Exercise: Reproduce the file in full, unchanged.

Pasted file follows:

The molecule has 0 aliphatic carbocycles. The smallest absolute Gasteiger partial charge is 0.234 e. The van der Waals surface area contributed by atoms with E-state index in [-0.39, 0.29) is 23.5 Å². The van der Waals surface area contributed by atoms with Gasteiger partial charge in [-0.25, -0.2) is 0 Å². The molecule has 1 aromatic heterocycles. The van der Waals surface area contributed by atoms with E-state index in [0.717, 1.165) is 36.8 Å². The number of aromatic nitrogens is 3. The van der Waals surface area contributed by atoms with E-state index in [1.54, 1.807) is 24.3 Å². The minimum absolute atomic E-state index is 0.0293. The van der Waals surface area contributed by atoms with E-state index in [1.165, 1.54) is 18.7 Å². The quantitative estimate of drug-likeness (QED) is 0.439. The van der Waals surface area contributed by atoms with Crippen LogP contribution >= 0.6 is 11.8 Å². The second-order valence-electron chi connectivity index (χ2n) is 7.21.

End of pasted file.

The molecule has 0 aliphatic carbocycles. The smallest absolute Gasteiger partial charge is 0.234 e. The van der Waals surface area contributed by atoms with E-state index in [-0.39, 0.29) is 23.5 Å². The van der Waals surface area contributed by atoms with Gasteiger partial charge in [-0.25, -0.2) is 0 Å². The molecule has 1 aromatic heterocycles. The van der Waals surface area contributed by atoms with E-state index in [0.717, 1.165) is 36.8 Å². The number of aromatic nitrogens is 3. The van der Waals surface area contributed by atoms with E-state index in [1.54, 1.807) is 24.3 Å². The minimum absolute atomic E-state index is 0.0293. The van der Waals surface area contributed by atoms with E-state index in [1.165, 1.54) is 18.7 Å². The quantitative estimate of drug-likeness (QED) is 0.439. The van der Waals surface area contributed by atoms with Crippen LogP contribution >= 0.6 is 11.8 Å². The second-order valence-electron chi connectivity index (χ2n) is 7.21.